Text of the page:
According to MAALA (Business for Social Responsibility in Israel), corporate responsibility has become an increasingly integral element in Israel’s business environment.Even with war clouds hovering and profit margins of Israeli companies shrinking, the CEO’s of Israel’s biggest companies gathered last week to talk about something they consider just as critical: corporate social responsibility.

Prime Minster Ariel Sharon addressed the MAALA – Business for Social Responsibility in Israel – group conference telling them that corporate responsibility is especially necessary now as the government’s ability to provide for all the needs of its people has decreased as more of the state budget is diverted to this year’s urgent security needs.

“You can fill the gap,” Sharon encouraged the executives.

He added that the corporations’ work should not necessarily be defined as charity because “it contributes as much to those who give as to those who receive.”

Representatives of over 200 companies including some of Israel’s largest such as Globes, the First International Bank, TEVA, Cellcom, the Strauss Elite Group and others convened for the day-long event in Tel Aviv.

“The focus of this year’s conference is on the role business plays in the community in times of crisis,” said MAALA President, Talia Aharoni.

Jeffery Schwartz, CEO of the Timberland Company, a trailblazer in corporate social responsibility, traveled from the United States to address the conference, sending the message that “doing well and doing good are not separate ideas, in fact they are inseparable.”

Aharoni noted that “these are clearly challenging times – economically and politically – times that sharpen the paradox and dilemma that responsible businesses face. MAALA is working with corporate leaders in creating social investment programs that match today’s climate and best meet their business goals.”

Representatives of the “communities in crisis,” which Aharoni mentioned, criticized the government for failing to invest more in social programs. Mayor of the Israeli and Arab towns of Ma’alot-Tarchisha, Shlomo Buchbut said that “now is the time in which we need to cull all of our resources. We need to take matters in our hands and do something about [local poverty], because the government isn’t.”

He has turned to the corporate world for help. For example, RAD chairman Zohar Zisapel, who became convinced that every child must have training in and access to a computer, established a computer clubhouse for youth in Buchbut’s town. He also volunteered his own employees to train the youngsters in using the internet and other applications.

Zisapel maintains that “money is important, but it’s not enough. The main thing is to become personally involved.”

But Ma’alot and Tarchisah are just some of the few cities in trouble. Michael Strauss, chairman of the Strauss Elite Group, has in recent years been instrumental in the effort to rehabilitate Israel’s northern coastal city of Acre. Also a city with mixed Arab and Jewish population – with an additional burden of a large number of new immigrants – Acre suffers from spiking unemployment and sagging salaries. Strauss has endeavored to draft a five-year plan for the city to get it back on a positive fiscal track, and is working with municipality authorities, from the mayor down, to jumpstart the city economy.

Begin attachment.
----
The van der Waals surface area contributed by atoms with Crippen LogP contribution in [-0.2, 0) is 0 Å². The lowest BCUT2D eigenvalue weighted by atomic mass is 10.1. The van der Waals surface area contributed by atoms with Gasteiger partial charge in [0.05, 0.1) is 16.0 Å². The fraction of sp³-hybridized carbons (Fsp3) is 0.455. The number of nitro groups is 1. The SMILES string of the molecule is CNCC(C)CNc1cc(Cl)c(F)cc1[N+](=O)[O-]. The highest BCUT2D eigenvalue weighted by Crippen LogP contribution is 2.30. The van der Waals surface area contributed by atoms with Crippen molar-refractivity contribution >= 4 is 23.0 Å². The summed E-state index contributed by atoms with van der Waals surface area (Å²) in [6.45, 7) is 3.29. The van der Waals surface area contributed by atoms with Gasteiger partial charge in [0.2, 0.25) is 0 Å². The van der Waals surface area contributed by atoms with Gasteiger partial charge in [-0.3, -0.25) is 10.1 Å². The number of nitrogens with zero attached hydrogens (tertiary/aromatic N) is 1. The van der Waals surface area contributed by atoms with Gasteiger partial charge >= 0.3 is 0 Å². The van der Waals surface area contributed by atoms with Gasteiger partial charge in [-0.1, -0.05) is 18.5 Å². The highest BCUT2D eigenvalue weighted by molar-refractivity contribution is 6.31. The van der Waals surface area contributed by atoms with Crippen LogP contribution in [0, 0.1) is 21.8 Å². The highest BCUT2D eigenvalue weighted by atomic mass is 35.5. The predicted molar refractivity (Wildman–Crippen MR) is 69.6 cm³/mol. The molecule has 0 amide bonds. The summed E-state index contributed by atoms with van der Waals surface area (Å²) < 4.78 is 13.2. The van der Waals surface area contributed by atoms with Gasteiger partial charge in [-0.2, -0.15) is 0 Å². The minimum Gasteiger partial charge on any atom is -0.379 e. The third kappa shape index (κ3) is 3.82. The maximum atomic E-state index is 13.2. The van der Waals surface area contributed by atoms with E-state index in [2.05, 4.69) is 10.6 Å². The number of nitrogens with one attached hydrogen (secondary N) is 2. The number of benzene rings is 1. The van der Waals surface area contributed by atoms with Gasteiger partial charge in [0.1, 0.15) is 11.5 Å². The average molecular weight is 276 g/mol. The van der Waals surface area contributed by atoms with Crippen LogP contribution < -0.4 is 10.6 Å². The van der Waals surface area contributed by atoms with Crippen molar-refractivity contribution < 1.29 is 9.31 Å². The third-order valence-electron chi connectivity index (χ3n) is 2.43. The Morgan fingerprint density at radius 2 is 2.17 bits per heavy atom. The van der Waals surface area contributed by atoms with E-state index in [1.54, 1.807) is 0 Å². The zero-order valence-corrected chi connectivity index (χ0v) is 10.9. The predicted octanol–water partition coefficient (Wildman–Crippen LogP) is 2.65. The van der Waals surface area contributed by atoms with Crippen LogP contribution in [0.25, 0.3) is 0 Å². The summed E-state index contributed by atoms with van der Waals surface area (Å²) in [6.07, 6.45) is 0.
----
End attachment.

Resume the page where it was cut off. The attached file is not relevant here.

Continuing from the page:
Education remains a priority for the corporate community as uncovering the next genius could potentially aid the corporation as much as it does a community. Three years ago, Israel’s First International Bank initiated a project that aimed to get students through matriculation.
FIBI (as the bank is known) currently operates 22 centers across Israel where about 1900 students are trained annually.

Ralbag, vice president, and head of Retail and Commercial Banking said that she expects the program, which has almost trebled in size since its inception, to go past the 2000 mark this year.

MAALA claims its corporations are working on doing their part, but not only in the community. Over the past three years the corporations have pushed through Knesset legislation requiring public companies to report on their social investments. In addition, corporate responsibility has become an increasingly integral element in Israel’s business environment. Company profiles have increasingly begun include corporate social agendas to lure clients, while some companies have begun hiring community relations professionals to devise social investments.

While certainly charitable, MAALA has been using the logic of profits and not altruism to lure Israeli companies to join. Practicing corporate social responsibility is not only good for the community it is also good for the bottom line, goes the logic. A recent study conducted by the Harvard Business Review found that a direct link between happy employees and higher profit margins. It seems that employees get a boost from public works which then boost their effectiveness which increases efficiency by a solid 5%.

Schwartz, whose company allots all its employees with 40 paid hours of volunteer service, charged the representatives to begin their social responsibilty programs now. Only by building a civic society immediately, he said, can corporations reap the benefits of their hard work. And their role is increasingly important as the world looks increasingly unstable, and “is poised on the edge of war.”